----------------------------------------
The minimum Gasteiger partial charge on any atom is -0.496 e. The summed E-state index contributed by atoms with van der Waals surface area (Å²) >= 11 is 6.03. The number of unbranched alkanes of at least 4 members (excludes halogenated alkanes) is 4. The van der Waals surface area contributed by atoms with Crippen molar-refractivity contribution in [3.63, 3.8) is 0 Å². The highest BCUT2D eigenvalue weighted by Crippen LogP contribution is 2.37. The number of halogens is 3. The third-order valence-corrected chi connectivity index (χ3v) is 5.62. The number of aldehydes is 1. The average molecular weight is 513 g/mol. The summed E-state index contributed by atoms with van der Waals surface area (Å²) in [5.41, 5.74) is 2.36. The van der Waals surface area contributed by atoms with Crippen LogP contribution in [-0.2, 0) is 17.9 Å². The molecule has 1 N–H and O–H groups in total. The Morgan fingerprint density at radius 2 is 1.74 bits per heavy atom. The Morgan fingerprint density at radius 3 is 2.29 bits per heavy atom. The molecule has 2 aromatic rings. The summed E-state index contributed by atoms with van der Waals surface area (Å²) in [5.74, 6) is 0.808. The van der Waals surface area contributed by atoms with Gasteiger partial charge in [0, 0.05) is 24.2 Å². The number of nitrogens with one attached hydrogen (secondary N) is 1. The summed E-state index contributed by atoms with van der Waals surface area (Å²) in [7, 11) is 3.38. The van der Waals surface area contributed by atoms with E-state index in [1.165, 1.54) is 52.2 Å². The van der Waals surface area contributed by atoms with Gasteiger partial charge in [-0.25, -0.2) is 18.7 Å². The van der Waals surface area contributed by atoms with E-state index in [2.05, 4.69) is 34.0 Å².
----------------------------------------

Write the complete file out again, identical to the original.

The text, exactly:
The minimum Gasteiger partial charge on any atom is -0.496 e. The summed E-state index contributed by atoms with van der Waals surface area (Å²) >= 11 is 6.03. The number of unbranched alkanes of at least 4 members (excludes halogenated alkanes) is 4. The van der Waals surface area contributed by atoms with Crippen molar-refractivity contribution in [3.63, 3.8) is 0 Å². The highest BCUT2D eigenvalue weighted by Crippen LogP contribution is 2.37. The number of halogens is 3. The third-order valence-corrected chi connectivity index (χ3v) is 5.62. The number of aldehydes is 1. The average molecular weight is 513 g/mol. The summed E-state index contributed by atoms with van der Waals surface area (Å²) in [5.41, 5.74) is 2.36. The van der Waals surface area contributed by atoms with Crippen LogP contribution in [-0.2, 0) is 17.9 Å². The molecule has 1 N–H and O–H groups in total. The Morgan fingerprint density at radius 2 is 1.74 bits per heavy atom. The Morgan fingerprint density at radius 3 is 2.29 bits per heavy atom. The molecule has 2 aromatic rings. The summed E-state index contributed by atoms with van der Waals surface area (Å²) in [5.74, 6) is 0.808. The van der Waals surface area contributed by atoms with Gasteiger partial charge in [0, 0.05) is 24.2 Å². The number of nitrogens with one attached hydrogen (secondary N) is 1. The summed E-state index contributed by atoms with van der Waals surface area (Å²) in [7, 11) is 3.38. The van der Waals surface area contributed by atoms with E-state index in [1.165, 1.54) is 52.2 Å². The van der Waals surface area contributed by atoms with Gasteiger partial charge in [-0.25, -0.2) is 18.7 Å². The van der Waals surface area contributed by atoms with E-state index in [2.05, 4.69) is 34.0 Å².